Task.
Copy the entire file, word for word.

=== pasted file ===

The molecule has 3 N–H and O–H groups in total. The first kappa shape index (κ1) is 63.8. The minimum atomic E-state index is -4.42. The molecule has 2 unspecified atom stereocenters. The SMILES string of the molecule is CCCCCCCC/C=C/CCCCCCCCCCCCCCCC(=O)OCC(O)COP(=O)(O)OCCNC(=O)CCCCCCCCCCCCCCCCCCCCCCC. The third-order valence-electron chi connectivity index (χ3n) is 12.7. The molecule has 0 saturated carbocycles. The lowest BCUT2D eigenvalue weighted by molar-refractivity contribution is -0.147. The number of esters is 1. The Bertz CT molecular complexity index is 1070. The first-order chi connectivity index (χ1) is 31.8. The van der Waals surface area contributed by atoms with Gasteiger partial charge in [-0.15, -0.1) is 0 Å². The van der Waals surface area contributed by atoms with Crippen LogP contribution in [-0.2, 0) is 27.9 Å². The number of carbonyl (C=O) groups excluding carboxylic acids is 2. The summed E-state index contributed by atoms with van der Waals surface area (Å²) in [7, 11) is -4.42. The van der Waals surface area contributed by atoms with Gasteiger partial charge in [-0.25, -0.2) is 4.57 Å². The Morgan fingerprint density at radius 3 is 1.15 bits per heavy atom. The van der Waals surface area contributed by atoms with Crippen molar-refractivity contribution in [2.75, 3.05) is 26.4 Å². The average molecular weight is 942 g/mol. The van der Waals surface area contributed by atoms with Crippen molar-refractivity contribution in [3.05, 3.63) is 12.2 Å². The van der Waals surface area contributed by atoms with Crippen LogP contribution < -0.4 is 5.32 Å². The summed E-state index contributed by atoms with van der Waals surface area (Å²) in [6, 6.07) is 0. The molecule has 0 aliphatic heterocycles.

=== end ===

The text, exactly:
The molecule has 3 N–H and O–H groups in total. The first kappa shape index (κ1) is 63.8. The minimum atomic E-state index is -4.42. The molecule has 2 unspecified atom stereocenters. The SMILES string of the molecule is CCCCCCCC/C=C/CCCCCCCCCCCCCCCC(=O)OCC(O)COP(=O)(O)OCCNC(=O)CCCCCCCCCCCCCCCCCCCCCCC. The third-order valence-electron chi connectivity index (χ3n) is 12.7. The molecule has 0 saturated carbocycles. The lowest BCUT2D eigenvalue weighted by molar-refractivity contribution is -0.147. The number of esters is 1. The Bertz CT molecular complexity index is 1070. The first-order chi connectivity index (χ1) is 31.8. The van der Waals surface area contributed by atoms with Gasteiger partial charge in [-0.15, -0.1) is 0 Å². The van der Waals surface area contributed by atoms with Crippen LogP contribution in [-0.2, 0) is 27.9 Å². The number of carbonyl (C=O) groups excluding carboxylic acids is 2. The summed E-state index contributed by atoms with van der Waals surface area (Å²) in [7, 11) is -4.42. The van der Waals surface area contributed by atoms with Gasteiger partial charge in [-0.25, -0.2) is 4.57 Å². The Morgan fingerprint density at radius 3 is 1.15 bits per heavy atom. The van der Waals surface area contributed by atoms with Crippen molar-refractivity contribution in [2.75, 3.05) is 26.4 Å². The average molecular weight is 942 g/mol. The van der Waals surface area contributed by atoms with Crippen molar-refractivity contribution in [3.05, 3.63) is 12.2 Å². The van der Waals surface area contributed by atoms with Crippen LogP contribution < -0.4 is 5.32 Å². The summed E-state index contributed by atoms with van der Waals surface area (Å²) in [6, 6.07) is 0. The molecule has 0 aliphatic heterocycles.